My point is, some money will definitely go to the government. But some will also flow to the privately run businesses. These children, because of tourist, can speak English, if not, they try to make an effort to use it.
And you bring with you, a whole lot of stories from the outside world, which they could be interested to know.
It’s your call, but if you ever thought of going to Myanmar and was put off by some form of political instability, don’t.
Due to the short time we had in Myanmar, we decided to take a domestic flight to one of the more interesting parts of Myanmar, Bagan, where ancient brick pagodas line the landscape with fields in the middle.
We paid a local tour agency, USD250 for a round trip ticket from Yangon to Bagan. (Which is really overpriced). We found out from our Korean friend that she paid USD69 for a single trip ticket from Yangon to Bagan.
Still feeling abit sore about it, but I guess we didnt have much choice, because we couldnt make a bookng from the internet, and this was the only way.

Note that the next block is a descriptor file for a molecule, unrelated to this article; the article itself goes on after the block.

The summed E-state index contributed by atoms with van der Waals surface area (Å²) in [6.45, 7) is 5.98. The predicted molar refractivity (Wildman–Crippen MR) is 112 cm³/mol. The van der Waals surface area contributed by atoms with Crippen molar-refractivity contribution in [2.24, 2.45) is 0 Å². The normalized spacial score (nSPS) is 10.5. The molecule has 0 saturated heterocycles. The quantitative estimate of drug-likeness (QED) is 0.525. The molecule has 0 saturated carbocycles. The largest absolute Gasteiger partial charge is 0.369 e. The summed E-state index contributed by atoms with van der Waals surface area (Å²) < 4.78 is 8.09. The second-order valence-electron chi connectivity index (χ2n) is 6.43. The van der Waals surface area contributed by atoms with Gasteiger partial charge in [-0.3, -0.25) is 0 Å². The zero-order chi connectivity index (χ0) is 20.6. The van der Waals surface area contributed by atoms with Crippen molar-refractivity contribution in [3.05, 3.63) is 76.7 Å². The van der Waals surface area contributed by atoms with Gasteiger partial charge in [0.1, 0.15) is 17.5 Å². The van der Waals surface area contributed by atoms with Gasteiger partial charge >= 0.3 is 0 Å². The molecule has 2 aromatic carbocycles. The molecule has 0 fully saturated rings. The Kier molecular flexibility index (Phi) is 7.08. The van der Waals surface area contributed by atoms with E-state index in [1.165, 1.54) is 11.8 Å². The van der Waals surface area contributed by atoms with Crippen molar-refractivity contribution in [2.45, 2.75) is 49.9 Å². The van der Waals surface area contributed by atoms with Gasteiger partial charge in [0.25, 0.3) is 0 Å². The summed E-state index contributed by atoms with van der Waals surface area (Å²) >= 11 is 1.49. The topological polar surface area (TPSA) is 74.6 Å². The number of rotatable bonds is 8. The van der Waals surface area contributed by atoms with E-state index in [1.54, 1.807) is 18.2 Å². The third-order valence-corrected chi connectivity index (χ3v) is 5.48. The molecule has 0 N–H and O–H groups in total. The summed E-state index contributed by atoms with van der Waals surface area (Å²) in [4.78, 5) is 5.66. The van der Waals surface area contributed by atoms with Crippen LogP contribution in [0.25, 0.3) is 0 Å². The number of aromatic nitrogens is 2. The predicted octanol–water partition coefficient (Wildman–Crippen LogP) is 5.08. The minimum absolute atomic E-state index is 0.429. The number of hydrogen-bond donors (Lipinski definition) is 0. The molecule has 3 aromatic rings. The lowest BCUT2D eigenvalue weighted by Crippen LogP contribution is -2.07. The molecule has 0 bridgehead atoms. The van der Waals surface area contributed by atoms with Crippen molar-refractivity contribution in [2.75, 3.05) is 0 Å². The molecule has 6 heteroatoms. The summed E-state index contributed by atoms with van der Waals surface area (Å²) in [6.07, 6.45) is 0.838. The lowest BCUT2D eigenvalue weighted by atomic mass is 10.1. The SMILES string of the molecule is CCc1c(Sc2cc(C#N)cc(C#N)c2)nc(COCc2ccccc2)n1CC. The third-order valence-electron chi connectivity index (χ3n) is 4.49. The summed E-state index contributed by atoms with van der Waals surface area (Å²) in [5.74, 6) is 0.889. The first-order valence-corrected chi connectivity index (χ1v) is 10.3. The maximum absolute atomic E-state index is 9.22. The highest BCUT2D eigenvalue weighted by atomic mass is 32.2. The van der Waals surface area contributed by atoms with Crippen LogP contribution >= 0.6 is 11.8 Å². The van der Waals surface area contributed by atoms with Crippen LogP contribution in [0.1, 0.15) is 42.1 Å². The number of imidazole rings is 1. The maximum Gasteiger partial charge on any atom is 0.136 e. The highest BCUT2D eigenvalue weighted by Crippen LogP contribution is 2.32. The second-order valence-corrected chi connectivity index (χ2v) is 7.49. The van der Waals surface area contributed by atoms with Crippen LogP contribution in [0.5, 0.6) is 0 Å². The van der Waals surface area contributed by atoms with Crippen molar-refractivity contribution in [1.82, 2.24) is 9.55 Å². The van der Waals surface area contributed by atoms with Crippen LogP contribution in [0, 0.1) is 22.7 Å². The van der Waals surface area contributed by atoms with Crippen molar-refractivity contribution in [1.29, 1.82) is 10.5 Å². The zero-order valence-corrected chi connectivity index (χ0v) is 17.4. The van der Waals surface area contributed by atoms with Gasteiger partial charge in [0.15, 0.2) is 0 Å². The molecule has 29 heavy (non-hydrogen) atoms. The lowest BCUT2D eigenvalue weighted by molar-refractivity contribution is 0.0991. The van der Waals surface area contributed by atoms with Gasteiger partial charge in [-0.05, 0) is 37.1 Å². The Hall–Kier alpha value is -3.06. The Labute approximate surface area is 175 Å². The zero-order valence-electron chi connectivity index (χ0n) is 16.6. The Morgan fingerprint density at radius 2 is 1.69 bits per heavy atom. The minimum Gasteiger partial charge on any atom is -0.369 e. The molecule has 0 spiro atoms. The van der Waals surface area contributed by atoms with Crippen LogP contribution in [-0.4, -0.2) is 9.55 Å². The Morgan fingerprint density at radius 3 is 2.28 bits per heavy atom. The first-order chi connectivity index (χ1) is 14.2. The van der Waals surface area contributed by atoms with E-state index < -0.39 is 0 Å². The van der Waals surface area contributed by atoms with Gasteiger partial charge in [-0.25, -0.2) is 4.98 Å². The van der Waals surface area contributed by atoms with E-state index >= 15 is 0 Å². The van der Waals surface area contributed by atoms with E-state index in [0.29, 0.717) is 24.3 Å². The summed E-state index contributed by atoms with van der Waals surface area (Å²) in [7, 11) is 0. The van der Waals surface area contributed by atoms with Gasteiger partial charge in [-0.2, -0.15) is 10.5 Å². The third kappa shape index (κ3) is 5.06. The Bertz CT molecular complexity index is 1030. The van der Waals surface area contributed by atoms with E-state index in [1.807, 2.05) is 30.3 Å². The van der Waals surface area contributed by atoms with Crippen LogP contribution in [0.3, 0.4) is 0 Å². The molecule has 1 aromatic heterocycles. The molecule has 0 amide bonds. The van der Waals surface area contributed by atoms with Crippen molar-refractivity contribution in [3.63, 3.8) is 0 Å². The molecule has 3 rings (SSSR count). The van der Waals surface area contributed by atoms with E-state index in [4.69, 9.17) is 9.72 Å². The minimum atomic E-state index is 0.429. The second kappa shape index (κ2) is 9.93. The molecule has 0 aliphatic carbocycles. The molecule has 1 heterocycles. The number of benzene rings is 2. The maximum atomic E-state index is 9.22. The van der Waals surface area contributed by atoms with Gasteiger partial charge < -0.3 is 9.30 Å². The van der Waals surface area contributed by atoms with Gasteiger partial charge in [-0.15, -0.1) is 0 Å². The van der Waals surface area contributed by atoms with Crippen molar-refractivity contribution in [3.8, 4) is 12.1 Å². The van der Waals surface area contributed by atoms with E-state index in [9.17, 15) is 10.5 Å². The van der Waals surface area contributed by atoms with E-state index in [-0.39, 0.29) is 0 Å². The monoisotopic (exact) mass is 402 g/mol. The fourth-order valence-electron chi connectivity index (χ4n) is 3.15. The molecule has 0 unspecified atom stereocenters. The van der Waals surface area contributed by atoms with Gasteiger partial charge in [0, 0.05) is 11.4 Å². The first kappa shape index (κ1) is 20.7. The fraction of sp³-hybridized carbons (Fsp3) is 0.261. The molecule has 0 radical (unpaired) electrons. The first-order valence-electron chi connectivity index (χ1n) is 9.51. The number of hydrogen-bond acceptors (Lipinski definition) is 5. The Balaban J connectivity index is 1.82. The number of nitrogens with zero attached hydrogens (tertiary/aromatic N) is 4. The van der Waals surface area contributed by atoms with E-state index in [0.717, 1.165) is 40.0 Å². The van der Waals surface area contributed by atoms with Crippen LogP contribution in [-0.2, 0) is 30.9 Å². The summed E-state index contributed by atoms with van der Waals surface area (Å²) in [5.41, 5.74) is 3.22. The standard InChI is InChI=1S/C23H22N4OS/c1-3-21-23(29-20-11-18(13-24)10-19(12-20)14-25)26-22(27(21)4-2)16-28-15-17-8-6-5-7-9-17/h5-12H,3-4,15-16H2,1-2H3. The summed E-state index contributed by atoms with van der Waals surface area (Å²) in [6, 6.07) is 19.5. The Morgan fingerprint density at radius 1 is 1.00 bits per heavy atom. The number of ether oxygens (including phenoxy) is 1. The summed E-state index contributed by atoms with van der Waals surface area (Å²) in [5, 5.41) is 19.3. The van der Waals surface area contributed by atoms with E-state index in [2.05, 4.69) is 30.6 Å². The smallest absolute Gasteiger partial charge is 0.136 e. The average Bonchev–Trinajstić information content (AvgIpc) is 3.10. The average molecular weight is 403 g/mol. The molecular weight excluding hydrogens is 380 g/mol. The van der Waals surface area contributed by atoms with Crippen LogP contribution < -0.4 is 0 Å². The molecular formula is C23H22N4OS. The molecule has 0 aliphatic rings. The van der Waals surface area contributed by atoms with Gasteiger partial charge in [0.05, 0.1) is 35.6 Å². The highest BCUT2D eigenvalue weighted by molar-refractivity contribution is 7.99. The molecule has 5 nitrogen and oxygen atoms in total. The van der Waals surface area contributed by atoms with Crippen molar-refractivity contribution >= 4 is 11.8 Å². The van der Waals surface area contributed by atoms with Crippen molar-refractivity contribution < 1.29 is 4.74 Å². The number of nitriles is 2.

If you need to book domestic flights, do it in Myanmar if you have the luxury of time.
So when we reached the airport, we met this lady, who handed us the tickets thankfully. We were so worried that no one was going to be there.
She requested us to hire a taxi to explore Yangon for the 4 hours we had before we took our domestic flight. We agreed, and paid USD22, which is once again, very overpriced. She told us it takes USD10 to go from the airport to the city, (actually I think it’s just USD8).
Well! So we entered this taxi with leopard skin covers. It looks quite jarring to the eye really, I was thinking why don’t they just leave it as brown instead of printing these weird stripes.
The windows were left open, there was no air con. The taxi driver wore a red Adidas shirt, and a longyi… its like a sarong, that some of the guys in Yangon wear. It’s really quite normal to wear that, just that I am worried for them that it may drop? hahah
So off we go! We first sent the lady back to her office. She is nice, and offers us information of the city.